How Scousers fell for pantomime
Fire up the glitter cannons, panto season is back
By Mollie Simpson
7pm, backstage at the Royal Court. Adam McCoy, a preternaturally warm and bubbly actor in his mid-thirties, is feeling the nerves today. “This is the worst job,” he says, holding a coffee and leaning on one elbow against the stage. “I’ve never corpsed so much as I have doing this. It’s terrible. It’s terrible.”
‘Corpsing’ — or breaking character by laughing — is when an actor loses composure on stage and is to be avoided like the plague. But in Merseyside’s pantomime scene, actors mischievously try to make things uncomfortable for their fellow actors, knowing that when they break, the audience loves it. This season marks Adam’s first time performing at the Royal Court, known for its “adult” pantomimes, filled with obscene jokes and references to dodgy councillors. If that weren’t already enough pressure, he’s playing the titular role, Dick, and his co-star Andrew Schofield keeps trying to make him corpse mid-performance. Later, I watch Adam struggle to keep his composure as Andrew minces on stage in an extravagant wig and tight black leather trousers. I feel sorry for him. If you’ve ever been in a tense work meeting, as you’ll know, wanting to laugh when you know you really can’t is an impossible task.
Robert and Alison, the couple sitting next to me, spend the performance necking Prosecco and howling with laughter. “We just love it,” Alison says when we get chatting in the interval, topping up my empty pint glass with some Prosecco. “It’s permission to have fun, it’s permission to be a bit silly, a bit less serious.” Scouse Dick Whittington’s basic premise is this: one unremarkable day, a fairy visits a man called Dick Head (played by Adam McCoy) and tells him that he will go on to become the Lord Mayor of Liverpool and save the city from corruption. “Could that really be a lucrative career?” Dick Head wonders aloud. A Panto version of Joe Anderson, played by a woman in an oversized Don Draper suit and a beige bald cap, says it can. “You can make a shedload if you become mayor,” Panto Joe tells him, beamed in from an exotic island called Hilbre. But first, Dick Head must embark on a quest to defeat King Rat, find some treasure and save his friend Cat. The plot gets scattershot after the second act — but really, who’s complaining when the jokes are flying at you this thick and fast and the drinks are flowing?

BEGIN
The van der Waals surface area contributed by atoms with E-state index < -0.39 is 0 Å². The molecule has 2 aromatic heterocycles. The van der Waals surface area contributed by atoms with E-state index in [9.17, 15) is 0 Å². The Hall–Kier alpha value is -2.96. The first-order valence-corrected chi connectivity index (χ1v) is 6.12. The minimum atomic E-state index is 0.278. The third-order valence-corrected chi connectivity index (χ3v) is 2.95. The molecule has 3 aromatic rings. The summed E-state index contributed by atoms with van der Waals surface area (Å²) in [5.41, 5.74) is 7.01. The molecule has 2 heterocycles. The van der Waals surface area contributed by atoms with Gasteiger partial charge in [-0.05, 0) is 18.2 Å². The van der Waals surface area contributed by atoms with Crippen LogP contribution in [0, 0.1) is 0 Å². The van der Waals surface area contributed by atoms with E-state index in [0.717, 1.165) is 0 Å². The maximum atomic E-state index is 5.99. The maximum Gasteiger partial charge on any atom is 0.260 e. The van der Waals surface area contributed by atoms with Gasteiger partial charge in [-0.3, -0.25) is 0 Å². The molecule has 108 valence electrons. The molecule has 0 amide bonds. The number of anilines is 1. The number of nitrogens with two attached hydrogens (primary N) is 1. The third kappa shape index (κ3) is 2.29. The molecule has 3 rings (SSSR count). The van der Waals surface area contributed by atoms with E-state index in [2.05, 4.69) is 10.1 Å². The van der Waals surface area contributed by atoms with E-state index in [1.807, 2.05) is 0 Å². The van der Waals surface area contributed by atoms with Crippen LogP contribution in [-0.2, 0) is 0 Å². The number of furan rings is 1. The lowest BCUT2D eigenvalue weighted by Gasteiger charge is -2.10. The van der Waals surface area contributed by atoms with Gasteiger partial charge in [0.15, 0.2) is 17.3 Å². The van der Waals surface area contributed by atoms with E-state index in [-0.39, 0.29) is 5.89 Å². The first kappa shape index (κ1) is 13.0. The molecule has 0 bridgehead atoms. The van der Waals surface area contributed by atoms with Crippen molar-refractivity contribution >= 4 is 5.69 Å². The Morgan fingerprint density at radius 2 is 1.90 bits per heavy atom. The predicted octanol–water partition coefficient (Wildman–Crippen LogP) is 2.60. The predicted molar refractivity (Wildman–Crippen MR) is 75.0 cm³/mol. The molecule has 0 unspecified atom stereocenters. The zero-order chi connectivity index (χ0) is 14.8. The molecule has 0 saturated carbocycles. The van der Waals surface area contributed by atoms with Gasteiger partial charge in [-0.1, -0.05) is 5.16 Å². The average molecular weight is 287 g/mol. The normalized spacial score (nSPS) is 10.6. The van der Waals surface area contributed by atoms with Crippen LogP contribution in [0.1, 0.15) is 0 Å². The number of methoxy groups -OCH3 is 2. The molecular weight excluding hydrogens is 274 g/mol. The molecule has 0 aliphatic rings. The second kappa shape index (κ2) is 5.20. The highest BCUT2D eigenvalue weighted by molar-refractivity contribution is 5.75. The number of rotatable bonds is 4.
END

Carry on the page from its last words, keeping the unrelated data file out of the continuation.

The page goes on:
Every Christmas, local theatres vie to make their pantomime a sellout success. It’s not an overstatement to say that pantomime is the lifeblood of a lot of local theatres — I’m told the sales during the festive season at the Floral Pavilion in New Brighton account for around a quarter of the theatre’s yearly revenue, and as Dr David Jeffery, director of Woolton Drama Group’s production of Hansel and Gretel, puts it, a good panto vs a bad panto is the difference between funding the rest of the year’s shows, or not.
What’s heartening to hear is that after a difficult pandemic, Merseyside’s theatre scene is thriving again. The Royal Court says it has sold 45,000 tickets this year, out of roughly 70,000 available. The Everyman has sold 26,759 out of 33,120, and the Floral Pavilion says it has broken a box office record, but they still want to boost sales for the final week of performances in early January, so Oliver Brooks, who plays the Dame, says he’s going to stand outside the local Morrison’s in full costume and dish out leaflets to shoppers.
Of course, pantomime isn’t for everyone — David Powley, the front of house manager at the Floral Pavilion, barely suppresses an eye roll when I ask if he’s been enjoying the show, and I have to nurse a migraine after sitting alongside 800 screaming children for two hours — but no one can deny its importance.
For Dr David Jeffery, it’s no surprise that pantomime is so popular in Merseyside. “There’s definitely something about the type of comedy that panto relies on that lines up very nicely with the type of comedy that Scousers like,” he says. “If you think about the type of humour Scousers pride themselves on it’s quippy one liners, little jokes, and very similar to panto, and you know that audiences in Liverpool are going to be as good as the cast.”